08/29/10 7:15 PM ET
Cards accept apology from Riggleman
By Matthew Leach / MLB.com
Anderson, who had his back toward Morgan, didn't have the ball.
The Nationals put the game out of reach during a six-run inning off former Washington closer Mike MacDougal, with Willie Harris' two-run double and Roger Bernadina's two-run homer highlighting the output.
Harris' hit should have been a bases-clearing knock, but third-base umpire Angel Hernandez called Morgan out, because a live baserunner cannot be touched or aided by a teammate or coach. Ivan Rodriguez pushed Morgan back to home plate when Morgan missed the plate while trying to knock Anderson down.
The replay showed there wasn't a need for Morgan to touch Anderson, because the ball wasn't close to the plate.
"It was totally inexcusable," Riggleman said. "It was a mistake. I can't minimize it. If I take the approach that there is nothing wrong it, then we are going to get people hurt on the field. It has never happened before and it will not happen again."
Riggleman believed Morgan wasn't thinking because he was angry that he was hitting eighth in the lineup. Morgan, who was out of the lineup Sunday, usually leads off.
"He was upset about some things and did an unprofessional thing -- he went after the catcher," Riggleman said. "I certainly don't condone that. We have all made mistakes. I don't think that is Nyjer's style of play to do something like that. Maybe he thought I was there with that equipment at the plate. I think [hitting eighth] had a lot to do with it."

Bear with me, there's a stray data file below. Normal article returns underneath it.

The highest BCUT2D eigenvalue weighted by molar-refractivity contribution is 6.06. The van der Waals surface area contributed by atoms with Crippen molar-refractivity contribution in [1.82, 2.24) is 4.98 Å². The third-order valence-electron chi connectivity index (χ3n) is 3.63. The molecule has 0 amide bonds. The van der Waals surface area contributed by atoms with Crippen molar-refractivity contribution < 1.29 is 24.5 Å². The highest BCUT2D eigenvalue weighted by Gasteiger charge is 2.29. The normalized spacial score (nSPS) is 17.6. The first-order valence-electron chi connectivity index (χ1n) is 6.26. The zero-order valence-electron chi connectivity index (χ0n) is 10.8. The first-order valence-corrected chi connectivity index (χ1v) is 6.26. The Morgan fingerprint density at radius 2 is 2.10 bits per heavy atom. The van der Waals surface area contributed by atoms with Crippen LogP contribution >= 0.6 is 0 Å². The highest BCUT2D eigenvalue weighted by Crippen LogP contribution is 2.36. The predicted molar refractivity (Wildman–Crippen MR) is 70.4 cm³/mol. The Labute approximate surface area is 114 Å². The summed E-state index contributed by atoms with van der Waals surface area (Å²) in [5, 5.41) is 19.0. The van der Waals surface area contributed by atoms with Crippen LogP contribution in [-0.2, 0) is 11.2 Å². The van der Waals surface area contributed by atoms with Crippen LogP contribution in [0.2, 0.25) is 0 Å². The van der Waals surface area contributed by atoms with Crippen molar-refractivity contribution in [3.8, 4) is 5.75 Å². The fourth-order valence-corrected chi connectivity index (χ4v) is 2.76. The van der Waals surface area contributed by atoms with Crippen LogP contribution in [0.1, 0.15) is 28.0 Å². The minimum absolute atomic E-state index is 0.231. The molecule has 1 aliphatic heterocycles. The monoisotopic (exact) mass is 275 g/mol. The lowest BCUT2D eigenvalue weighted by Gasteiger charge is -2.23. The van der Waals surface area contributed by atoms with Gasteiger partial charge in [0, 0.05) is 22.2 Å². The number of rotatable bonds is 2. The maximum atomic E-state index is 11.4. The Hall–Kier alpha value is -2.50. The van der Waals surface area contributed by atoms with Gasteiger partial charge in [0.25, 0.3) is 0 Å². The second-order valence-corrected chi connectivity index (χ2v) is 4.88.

Said La Russa, "[Morgan] had a brain cramp. I appreciate the way they handled it. They handled it internally, and they made it clear to us that it was a mistake. The Nats did what they had to do to defuse it. Guys make mistakes. I made it a point not to say anything after the game. I didn't say a word."
Morgan, who said he thought there was going to be a play at the plate, admitted that he was fooled by Albert Pujols' arm fake toward home plate.
"I got fooled by the arm fake and then I saw the catcher get ready to load up," Morgan said. "It looked like he was getting ready to start defending himself. If there is a next time, I guess I will slide. I don't want it to look like I'm trying to hurt somebody."
Rasmus will return to Cards' lineup Monday
WASHINGTON -- Colby Rasmus will have to wait one more day than expected to make his return to the Cardinals' starting lineup.
Originally listed as St. Louis' center fielder, Rasmus was a last-minute scratch in Sunday's 4-2 loss to the Nationals. The decision was not announced in the press box until the Nationals were taking the field to begin the afternoon game. The official reason for the change was listed as "manager's decision," and both Rasmus and manager Tony La Russa said that Rasmus did not have a setback in his recuperation from a right calf injury. The decision was not announced in the press box until the Nationals were taking the field to begin the afternoon game. The official reason for the change was listed as "manager's decision," and both Rasmus and manager Tony La Russa said that Rasmus did not have a setback in his recuperation from a right calf injury.
"I've done it for years," La Russa said. "When a guy's ready, you give him one more day just to have that peace of mind. We felt like a day game would be a push. You start sweating, dehydrating. He'll be in there tomorrow."
The late switch was odd, especially from La Russa, who typically would rather post a lineup late than have to make a change to an already-posted card. Both player and manager painted it as a matter of caution and nothing more.
"They're just giving me another day," Rasmus said. "Talked about it and that's what we came up with. I'm good."